According to Adams, her mom had random flashes of lucidity, telling her that she knew this was hard for the family and asking how her husband was doing. After a while, they stopped taking their mom home for even short periods because it would trigger anxiety. That place was no longer her reality whereas as the care home was. Instead, they continued to focus on what Adams refers to as meaningful visits, making the time together rewarding for everyone.

Adams notes that caregiving for a loved one with dementia is day in, day out for years and can be very taxing. She said one has to have “buckets of empathy” and to try not to become exasperated though exasperation can and will happen when a loved one is unable to interact. She said you don’t need to try to talk to her or him about breaking news, just ask simple questions with yes or no answers such as do you like your green beans?

“The social stimulus that family members and friends bring to patients in care facilities is vital. When I was there, I was unusual because I was there for long periods of time. Most family members would be there for an hour or less, some only once a month. They didn’t know how to have a good visit,” said Adams.

Adams was such a fixture at the care home that she would attract the interest of other patients who would see her as someone with whom they could communicate. Before long, she would be surrounded by a whole little bevy. On one occasion, the group had a half-hour conversation about fingers. A patient had two fused together while another had fat sausage fingers. One lady who never wore a wedding ring comically went on about how awful men were.

A year before she died, Norma fell and broke her hip. Ann and her family were not sure she would recover from the surgery so they ensured everything was done post-op to make her comfortable.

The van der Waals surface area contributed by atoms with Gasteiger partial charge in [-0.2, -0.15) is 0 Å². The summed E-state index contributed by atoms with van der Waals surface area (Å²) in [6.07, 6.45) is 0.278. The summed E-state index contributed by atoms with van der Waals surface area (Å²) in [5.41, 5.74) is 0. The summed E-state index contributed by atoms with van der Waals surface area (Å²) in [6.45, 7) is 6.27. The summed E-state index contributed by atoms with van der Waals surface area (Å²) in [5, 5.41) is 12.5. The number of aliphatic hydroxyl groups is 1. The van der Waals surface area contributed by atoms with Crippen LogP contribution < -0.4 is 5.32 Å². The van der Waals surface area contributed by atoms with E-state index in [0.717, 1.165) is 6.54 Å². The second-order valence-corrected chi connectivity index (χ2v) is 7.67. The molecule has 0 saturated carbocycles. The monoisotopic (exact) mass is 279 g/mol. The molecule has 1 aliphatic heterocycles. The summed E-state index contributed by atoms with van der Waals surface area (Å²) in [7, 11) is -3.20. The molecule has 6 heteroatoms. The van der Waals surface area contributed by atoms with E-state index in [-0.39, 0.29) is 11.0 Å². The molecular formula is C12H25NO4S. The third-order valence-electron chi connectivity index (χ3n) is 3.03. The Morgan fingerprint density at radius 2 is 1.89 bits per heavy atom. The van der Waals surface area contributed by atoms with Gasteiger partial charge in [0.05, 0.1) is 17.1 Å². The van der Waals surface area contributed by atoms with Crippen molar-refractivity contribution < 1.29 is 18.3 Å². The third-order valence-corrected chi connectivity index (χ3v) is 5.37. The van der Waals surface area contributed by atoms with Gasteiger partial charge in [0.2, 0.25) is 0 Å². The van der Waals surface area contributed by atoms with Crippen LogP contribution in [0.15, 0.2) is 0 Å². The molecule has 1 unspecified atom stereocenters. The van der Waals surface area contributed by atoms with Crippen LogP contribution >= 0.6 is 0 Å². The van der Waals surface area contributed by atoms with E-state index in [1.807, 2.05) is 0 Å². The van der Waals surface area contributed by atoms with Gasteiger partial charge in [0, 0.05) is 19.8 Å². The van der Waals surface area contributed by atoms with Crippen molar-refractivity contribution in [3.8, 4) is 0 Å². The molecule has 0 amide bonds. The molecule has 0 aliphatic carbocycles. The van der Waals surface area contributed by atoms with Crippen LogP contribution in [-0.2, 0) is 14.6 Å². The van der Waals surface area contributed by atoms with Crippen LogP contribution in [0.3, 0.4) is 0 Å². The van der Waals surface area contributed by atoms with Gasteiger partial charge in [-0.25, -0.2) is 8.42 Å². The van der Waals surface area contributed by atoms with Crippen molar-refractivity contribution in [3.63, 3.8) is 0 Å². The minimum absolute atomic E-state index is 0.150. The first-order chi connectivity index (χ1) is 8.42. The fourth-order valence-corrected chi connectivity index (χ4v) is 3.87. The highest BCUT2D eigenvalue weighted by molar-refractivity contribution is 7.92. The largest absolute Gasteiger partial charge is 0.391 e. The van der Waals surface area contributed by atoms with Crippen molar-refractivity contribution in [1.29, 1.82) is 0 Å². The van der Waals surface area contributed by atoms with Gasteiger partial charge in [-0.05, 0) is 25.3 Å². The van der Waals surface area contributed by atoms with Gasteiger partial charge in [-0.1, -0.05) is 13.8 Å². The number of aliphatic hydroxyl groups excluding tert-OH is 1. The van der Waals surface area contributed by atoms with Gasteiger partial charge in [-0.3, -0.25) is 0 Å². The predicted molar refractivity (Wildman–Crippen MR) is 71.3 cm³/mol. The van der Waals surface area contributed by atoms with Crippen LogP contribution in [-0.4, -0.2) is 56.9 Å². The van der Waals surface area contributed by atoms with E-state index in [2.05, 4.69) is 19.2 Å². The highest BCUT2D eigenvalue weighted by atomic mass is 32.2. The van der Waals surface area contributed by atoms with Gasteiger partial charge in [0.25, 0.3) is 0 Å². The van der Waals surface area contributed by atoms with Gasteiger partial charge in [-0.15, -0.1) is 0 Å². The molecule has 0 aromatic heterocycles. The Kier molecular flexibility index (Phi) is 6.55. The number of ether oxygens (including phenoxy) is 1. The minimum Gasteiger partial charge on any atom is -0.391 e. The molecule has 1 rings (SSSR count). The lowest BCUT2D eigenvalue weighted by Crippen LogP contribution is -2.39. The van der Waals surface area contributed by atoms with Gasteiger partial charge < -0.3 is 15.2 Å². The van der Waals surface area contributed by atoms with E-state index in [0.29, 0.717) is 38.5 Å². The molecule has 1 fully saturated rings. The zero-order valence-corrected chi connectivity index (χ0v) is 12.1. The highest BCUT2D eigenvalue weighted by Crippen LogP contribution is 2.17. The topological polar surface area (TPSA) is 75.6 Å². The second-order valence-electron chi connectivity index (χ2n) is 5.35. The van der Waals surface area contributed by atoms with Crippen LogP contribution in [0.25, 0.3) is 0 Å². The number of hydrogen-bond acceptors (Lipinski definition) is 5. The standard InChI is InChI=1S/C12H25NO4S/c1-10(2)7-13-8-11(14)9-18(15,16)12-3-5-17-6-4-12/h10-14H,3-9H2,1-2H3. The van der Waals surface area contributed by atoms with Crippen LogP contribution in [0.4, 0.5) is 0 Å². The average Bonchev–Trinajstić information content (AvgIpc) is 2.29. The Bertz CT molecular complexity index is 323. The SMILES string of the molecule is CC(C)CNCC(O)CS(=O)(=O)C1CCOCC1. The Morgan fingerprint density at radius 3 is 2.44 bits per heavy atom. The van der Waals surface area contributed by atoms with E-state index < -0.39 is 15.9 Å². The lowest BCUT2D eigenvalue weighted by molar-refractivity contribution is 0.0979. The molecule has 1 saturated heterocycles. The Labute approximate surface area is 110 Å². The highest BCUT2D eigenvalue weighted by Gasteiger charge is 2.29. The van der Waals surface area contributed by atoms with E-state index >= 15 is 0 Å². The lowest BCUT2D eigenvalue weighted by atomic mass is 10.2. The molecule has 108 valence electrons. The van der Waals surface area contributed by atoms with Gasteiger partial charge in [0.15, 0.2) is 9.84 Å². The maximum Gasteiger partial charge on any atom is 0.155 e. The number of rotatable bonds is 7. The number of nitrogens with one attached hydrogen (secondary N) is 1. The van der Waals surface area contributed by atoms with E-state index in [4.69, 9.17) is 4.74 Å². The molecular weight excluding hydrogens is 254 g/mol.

“Dad and I were with her in the hospital room where she was resting peacefully after her operation. We were prepared and waiting, expecting the worst. To our surprise and happiness, mom woke up, sat up, looked at us and said “Well, I think it is time for tea”,” said Adams.

Adams’ mom lived for almost another year in care, doing well, experiencing and contributing to moments of joy right up to a few days before she passed. Previously a vigorous woman with a great appetite, she lost interest in food and her weight plummeted to 80 pounds. She was unable to fight off the bladder infection that ultimately resulted in her passing.

The Adams family saw those final months and days with Norma as natural opportunities to rejoice in her life, creating new memories and optimizing the quality of their time together. Years earlier when her dementia had begun to progress, Norma had shared with her daughter a fear of being pushed to the corner and forgotten – a fear that fortunately never reached fruition.

That is why Adams is excited about plans for a dementia village in Vancouver as its proposed services and amenities will help ensure that the lives of people with dementia continue to be worth living and celebrated in the face of so many horror stories about the disease.